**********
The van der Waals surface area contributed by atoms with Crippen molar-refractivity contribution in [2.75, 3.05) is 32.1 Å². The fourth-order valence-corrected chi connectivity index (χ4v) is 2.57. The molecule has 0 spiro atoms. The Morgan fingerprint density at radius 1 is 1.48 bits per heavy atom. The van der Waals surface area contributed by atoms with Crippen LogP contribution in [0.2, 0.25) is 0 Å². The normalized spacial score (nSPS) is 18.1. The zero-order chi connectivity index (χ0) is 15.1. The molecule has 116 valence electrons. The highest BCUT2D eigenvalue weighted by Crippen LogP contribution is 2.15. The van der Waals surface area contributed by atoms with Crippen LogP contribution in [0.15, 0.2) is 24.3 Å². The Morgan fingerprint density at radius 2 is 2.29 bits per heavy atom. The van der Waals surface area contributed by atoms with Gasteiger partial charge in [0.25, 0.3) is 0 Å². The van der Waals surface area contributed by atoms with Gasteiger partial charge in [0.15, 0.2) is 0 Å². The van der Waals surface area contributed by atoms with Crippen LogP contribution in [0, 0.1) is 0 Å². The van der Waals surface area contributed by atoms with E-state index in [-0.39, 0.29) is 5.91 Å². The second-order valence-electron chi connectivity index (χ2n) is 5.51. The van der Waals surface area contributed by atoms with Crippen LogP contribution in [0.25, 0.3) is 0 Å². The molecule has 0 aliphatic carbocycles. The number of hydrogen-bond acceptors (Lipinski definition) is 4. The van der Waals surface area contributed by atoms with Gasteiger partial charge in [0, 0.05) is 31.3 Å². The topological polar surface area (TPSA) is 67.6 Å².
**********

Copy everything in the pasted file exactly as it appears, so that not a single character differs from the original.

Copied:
The van der Waals surface area contributed by atoms with Crippen molar-refractivity contribution in [2.75, 3.05) is 32.1 Å². The fourth-order valence-corrected chi connectivity index (χ4v) is 2.57. The molecule has 0 spiro atoms. The Morgan fingerprint density at radius 1 is 1.48 bits per heavy atom. The van der Waals surface area contributed by atoms with Crippen LogP contribution in [0.2, 0.25) is 0 Å². The normalized spacial score (nSPS) is 18.1. The zero-order chi connectivity index (χ0) is 15.1. The molecule has 116 valence electrons. The highest BCUT2D eigenvalue weighted by Crippen LogP contribution is 2.15. The van der Waals surface area contributed by atoms with Crippen LogP contribution in [0.15, 0.2) is 24.3 Å². The Morgan fingerprint density at radius 2 is 2.29 bits per heavy atom. The van der Waals surface area contributed by atoms with Gasteiger partial charge in [0.25, 0.3) is 0 Å². The van der Waals surface area contributed by atoms with Gasteiger partial charge in [0.15, 0.2) is 0 Å². The van der Waals surface area contributed by atoms with Crippen LogP contribution in [0, 0.1) is 0 Å². The van der Waals surface area contributed by atoms with E-state index in [-0.39, 0.29) is 5.91 Å². The second-order valence-electron chi connectivity index (χ2n) is 5.51. The van der Waals surface area contributed by atoms with Crippen LogP contribution in [0.25, 0.3) is 0 Å². The molecule has 0 aliphatic carbocycles. The number of hydrogen-bond acceptors (Lipinski definition) is 4. The van der Waals surface area contributed by atoms with Gasteiger partial charge in [0, 0.05) is 31.3 Å². The topological polar surface area (TPSA) is 67.6 Å².